Museum of the African Diaspora, May 08 – October 11, 2015
What’s closed but more open than ever could be a question that mystifies anybody who has not been following the outreach of SFMOMA while they are closed for construction. The current exhibit at MoAD is a perfect example – a collaboration jointly curated by Lizzetta LeFalle-Collins, guest curator for MoAD, and Caitlin Haskell, assistant curator of painting and sculpture at SFMOMA, of portraits of African-Americans from the early days of photography through today.
Another question could be “When is a portrait not a representation of physical likeness but an installation, an assemblage, a painting with multiple meanings? ” The answers range through the whole spectrum of 1930’s photographs through today’s most thoughtful and provocative installations and films.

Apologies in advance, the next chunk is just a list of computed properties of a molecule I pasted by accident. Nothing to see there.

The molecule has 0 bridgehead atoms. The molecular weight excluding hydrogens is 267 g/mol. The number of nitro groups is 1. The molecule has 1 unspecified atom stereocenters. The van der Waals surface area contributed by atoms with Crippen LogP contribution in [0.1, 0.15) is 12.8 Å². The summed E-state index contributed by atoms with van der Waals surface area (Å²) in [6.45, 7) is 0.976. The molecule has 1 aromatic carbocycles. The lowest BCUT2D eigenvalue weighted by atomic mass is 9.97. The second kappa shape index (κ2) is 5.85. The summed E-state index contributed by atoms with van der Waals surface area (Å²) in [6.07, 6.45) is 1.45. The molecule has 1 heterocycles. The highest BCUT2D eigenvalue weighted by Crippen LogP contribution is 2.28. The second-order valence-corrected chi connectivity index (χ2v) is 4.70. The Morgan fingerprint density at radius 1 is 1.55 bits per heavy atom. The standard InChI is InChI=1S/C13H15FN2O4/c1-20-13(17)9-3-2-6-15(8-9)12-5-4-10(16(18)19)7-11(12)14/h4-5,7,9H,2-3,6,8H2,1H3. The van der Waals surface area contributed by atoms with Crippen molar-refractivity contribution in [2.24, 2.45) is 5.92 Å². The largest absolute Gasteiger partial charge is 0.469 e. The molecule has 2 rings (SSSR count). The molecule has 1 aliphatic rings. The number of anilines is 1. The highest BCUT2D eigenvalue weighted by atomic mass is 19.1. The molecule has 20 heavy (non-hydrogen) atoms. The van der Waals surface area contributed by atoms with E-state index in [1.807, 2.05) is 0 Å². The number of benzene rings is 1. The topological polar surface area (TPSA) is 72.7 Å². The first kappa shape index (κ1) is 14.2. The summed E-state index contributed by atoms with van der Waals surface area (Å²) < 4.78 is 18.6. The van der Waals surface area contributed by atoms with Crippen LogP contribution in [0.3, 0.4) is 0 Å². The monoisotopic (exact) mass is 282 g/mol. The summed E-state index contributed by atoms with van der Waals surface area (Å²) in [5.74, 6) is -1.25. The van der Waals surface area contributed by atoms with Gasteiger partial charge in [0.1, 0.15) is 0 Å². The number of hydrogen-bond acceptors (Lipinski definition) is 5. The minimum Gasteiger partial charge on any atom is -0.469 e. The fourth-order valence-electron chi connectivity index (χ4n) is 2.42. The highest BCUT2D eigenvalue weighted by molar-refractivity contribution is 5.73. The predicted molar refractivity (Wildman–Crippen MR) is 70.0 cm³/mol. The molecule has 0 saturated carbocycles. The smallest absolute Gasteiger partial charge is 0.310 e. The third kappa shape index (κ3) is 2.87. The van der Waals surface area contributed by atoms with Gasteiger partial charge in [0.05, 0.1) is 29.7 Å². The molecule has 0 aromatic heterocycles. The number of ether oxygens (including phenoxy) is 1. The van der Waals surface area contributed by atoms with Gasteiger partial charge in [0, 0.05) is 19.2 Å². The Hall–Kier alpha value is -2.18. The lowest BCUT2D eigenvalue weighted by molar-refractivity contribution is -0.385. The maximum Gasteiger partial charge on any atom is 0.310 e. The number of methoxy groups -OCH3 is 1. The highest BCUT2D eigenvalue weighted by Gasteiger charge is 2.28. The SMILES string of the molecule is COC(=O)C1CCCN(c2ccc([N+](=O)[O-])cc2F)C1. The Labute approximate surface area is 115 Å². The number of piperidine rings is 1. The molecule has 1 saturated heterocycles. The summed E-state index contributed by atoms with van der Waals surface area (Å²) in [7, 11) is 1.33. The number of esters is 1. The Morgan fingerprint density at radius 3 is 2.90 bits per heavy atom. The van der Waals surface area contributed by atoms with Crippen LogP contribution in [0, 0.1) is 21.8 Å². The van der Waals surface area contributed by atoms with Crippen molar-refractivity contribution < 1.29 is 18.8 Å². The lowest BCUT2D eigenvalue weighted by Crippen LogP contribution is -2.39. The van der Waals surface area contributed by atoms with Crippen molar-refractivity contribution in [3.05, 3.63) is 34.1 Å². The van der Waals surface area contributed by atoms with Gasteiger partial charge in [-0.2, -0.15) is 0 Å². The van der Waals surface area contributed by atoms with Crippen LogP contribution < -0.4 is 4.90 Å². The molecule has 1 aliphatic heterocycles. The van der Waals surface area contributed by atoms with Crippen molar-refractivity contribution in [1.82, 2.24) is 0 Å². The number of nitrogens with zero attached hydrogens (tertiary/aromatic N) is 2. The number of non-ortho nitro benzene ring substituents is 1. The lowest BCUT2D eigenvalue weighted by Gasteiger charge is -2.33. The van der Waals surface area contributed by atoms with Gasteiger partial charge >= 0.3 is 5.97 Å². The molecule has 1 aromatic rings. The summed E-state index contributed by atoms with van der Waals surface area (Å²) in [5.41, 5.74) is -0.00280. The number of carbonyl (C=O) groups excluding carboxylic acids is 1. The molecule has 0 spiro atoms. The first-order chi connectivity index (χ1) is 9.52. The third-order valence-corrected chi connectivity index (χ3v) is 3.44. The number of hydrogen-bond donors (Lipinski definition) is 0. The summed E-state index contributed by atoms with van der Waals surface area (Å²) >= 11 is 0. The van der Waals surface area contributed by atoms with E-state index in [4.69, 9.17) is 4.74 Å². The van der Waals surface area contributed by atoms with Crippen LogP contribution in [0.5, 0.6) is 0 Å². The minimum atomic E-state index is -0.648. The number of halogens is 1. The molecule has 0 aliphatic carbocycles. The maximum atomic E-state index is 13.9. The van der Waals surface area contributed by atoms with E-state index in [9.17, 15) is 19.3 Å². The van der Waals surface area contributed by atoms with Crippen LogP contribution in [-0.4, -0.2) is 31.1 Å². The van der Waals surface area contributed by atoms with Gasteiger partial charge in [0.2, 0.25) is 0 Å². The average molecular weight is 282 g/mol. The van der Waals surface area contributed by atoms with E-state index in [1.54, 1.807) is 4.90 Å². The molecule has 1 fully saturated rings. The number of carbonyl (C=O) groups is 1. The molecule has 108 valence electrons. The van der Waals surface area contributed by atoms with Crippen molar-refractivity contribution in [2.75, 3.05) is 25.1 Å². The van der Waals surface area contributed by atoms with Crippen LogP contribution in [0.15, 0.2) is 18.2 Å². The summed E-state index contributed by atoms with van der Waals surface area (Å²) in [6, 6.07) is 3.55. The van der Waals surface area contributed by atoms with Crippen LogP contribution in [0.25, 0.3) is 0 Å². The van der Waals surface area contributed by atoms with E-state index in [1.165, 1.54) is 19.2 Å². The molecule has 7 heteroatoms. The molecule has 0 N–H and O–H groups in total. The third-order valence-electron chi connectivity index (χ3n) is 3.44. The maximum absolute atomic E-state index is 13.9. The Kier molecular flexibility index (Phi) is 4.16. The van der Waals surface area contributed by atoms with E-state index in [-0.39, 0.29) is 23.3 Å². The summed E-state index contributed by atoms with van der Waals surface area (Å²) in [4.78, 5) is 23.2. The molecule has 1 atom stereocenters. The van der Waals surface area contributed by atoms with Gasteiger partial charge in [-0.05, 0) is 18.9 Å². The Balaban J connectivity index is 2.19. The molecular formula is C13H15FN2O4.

Featuring more than fifty artworks ranging in date from the early 1930s to our own time, “Portraits and Other Likenesses” from SFMOMA demonstrates how artists interested in issues of identity have negotiated a vast array of European, African, and American visual-cultural forms to redefine what it means to make a portrait. The carefully selected artworks — many exhibited for the first time as part of SFMOMA’s collection —include by Njideka Akunyili Crosby, Romare Bearden, David Hammons, Wifredo Lam, Glenn Ligon, Consuelo Kanaga, Nicole Miller, Chris Ofili, Lorna Simpson, Mickalene Thomas, Kara Walker, Carrie Mae Weems, and Fred Wilson. (images at ChezNamasteNancy.blogspot.com)
Museum of the African Diaspora: Opens May 9 – through Oct 11.
Gold fever at Oakland Museum of California: Chances are if you grew up in the East Bay, your childhood included a trip to OMCA to pan for gold. The tradition is still going strong as families and school groups learn what it means to catch Gold Fever. Gold pan in the Museum gardens every Sunday in May or during Friday Nights @ OMCA from 5 to 8 pm. And, for a 49-er extravaganza, make your way to the Awesome Gold Panning Hoedown on Sunday, May 17 with music, square dancing, and more!
OMCA Film & Artist Talk | A Hole in Space on Friday, May 8, 2015 at 7 p.m.